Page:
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Mid Staffordshire (UK Parliament constituency)

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Title: Mid Staffordshire (UK Parliament constituency)  
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Subject: Sylvia Heal, Michael Fabricant, Lichfield, Politics of Lichfield, Cannock Chase District
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Mid Staffordshire (UK Parliament constituency)

Mid Staffordshire
Former County constituency
for the House of Commons
County Staffordshire
Major settlements Lichfield, Rugeley, Stone
Number of members one
Replaced by Lichfield, Stone, Cannock Chase, Stafford

Mid Staffordshire was a parliamentary constituency in the United Kingdom from 1983 until 1997.

It covered a swathe of territory across the centre of Staffordshire, stretching from Lichfield and Rugeley in the south to Stone in the north.

At the 1983 general election, the seat was won by John Heddle of the Conservative Party, who had previously represented the Lichfield and Tamworth constituency. Heddle held the seat at the 1987 general election.

Following Heddle's suicide in December 1989, a by-election followed on 22 March 1990. The by-election attracted a blaze of publicity, and a large number of candidates (14), as it took place at the height of the public dissatisfaction with the Conservative government over the Community Charge or Poll Tax (indeed, the notorious Poll Tax Riots took place only days after the by-election). Sylvia Heal of the Labour Party was victorious in the by-election; however she failed to retain the seat at the 1992 general election, losing to the Conservatives' Michael Fabricant.

In 1997, a review by the Lichfield and Stone constituencies, apart from Rugeley which was included in Cannock Chase, and the area around the village of Great Haywood which was covered by the Stafford constituency.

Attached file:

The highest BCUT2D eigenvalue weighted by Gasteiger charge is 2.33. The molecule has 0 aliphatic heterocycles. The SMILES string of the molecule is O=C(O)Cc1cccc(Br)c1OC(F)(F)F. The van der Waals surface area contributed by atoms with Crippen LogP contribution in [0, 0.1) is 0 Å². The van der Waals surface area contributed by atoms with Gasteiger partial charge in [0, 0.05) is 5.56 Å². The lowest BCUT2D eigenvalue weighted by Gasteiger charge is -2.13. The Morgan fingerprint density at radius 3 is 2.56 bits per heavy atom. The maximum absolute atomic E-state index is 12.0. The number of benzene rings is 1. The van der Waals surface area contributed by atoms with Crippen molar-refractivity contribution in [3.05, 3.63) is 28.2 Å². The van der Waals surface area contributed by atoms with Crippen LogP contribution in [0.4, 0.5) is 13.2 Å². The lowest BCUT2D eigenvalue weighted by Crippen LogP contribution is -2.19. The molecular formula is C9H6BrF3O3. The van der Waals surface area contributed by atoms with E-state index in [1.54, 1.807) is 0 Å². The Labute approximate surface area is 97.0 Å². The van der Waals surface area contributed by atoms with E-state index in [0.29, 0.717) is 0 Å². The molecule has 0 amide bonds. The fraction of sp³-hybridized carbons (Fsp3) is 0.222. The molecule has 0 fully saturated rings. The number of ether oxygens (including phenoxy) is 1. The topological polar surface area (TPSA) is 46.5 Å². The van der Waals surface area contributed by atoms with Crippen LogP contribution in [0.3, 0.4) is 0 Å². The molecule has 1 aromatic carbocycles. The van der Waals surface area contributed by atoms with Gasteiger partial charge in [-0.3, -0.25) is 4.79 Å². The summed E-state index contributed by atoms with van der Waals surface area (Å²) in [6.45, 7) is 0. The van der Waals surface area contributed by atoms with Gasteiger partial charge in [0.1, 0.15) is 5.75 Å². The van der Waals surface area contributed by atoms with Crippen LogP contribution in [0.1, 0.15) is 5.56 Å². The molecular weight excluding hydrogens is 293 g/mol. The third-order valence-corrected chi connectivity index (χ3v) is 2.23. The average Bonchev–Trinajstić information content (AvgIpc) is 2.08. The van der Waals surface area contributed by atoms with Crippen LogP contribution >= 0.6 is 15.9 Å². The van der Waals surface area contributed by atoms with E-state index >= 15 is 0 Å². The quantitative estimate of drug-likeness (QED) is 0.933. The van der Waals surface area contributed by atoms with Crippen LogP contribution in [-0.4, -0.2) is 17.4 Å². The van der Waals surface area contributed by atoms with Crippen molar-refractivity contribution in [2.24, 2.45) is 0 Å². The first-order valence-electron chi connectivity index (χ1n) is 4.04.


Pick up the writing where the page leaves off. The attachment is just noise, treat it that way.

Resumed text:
• Members of Parliament 1
  • Elections 2
    • Elections in the 1990s 2.1
    • Elections in the 1980s 2.2
  • Notes and references 3
  • Sources 4

Members of Parliament

Election Member [1] Party Notes
1983 John Heddle Conservative Committed suicide December 1989
1990 by-election Sylvia Heal Labour Deputy Speaker 2000–2010
1992 Michael Fabricant Conservative Subsequently MP for Lichfield
1997 constituency abolished


Elections in the 1990s

General Election 1992: Mid Staffordshire[2]
Party Candidate Votes % ±%
Conservative Michael Fabricant 31,227 49.7 −0.9
Labour Sylvia Heal 24,991 39.8 +15.0
Liberal Democrat BJ Stamp 6,402 10.2 −13.0
Natural Law Ms. D Grice 239 0.4 N/A
Majority 6,236 9.9 −16.0
Turnout 62,859 85.6 +6.2
Conservative gain from Labour Swing −8.0
Mid Staffordshire by-election, 1990[3]
Party Candidate Votes % ±%
Labour Sylvia Heal 27,649 49.1 24.3
Conservative Charles Prior 18,200 32.3 -18.3
Liberal Democrat Timothy Jones 6,315 11.2 -12.0
Social Democrat Ian Wood 1,422 2.5
Green Robert Saunders 1,215 2.2
Anti-Thatcher Conservative James Bazeley 547 1.0
Monster Raving Loony Screaming Lord Sutch 336 0.6
National Front John Hill[4] 311 0.5
NHS Supporters Party Dr Christopher Abell 102 0.2
Against Immigration Conservative Green Nicholas Parker-Jervis 71 0.1
Raving Loony Green Giant Supercalafragalistic Party Stuart Hughes 59 0.1
National Independent Correct Edification Lindi St. Claire 51 0.1
Independent 'Save the 2CV' Bernard Mildwater 42 0.1
Christian Patriotic Alliance - Save Britain Campaign David Black 39 0.1
Majority 9,449 16.8
Turnout 56,359 77.5 -1.9
Labour gain from Conservative Swing +21%

Elections in the 1980s

General Election 1987: Mid Staffordshire
Party Candidate Votes % ±%
Conservative John Heddle 28,644 50.6 -1.5
Labour C.R. St. Hill 13,990 24.7 +2.3
Liberal T.A. Jones 13,114 23.2 -2.3
Independent Conservative J.G. Bazeley 836 1.5 N/A
Majority 14,654 25.9 -0.7
Turnout 56,584 79.4 +1.9
Conservative hold Swing
General Election 1983: Mid Staffordshire
Party Candidate Votes % ±%
Conservative John Heddle 27,210 52.1
Liberal T.A. Jones 13,330 25.5
Labour P.W. Lane 11,720 22.4
Majority 13,880 26.6
Turnout 52,260 77.5
Conservative hold Swing

Notes and references

  1. ^ Leigh Rayment's Historical List of MPs – Constituencies beginning with "S" (part 4)
  2. ^ "Politics Resources". Election 1992. Politics Resources. 9 April 1992. Retrieved 2010-12-06. 
  3. ^
  4. ^


  • United Kingdom Election Results
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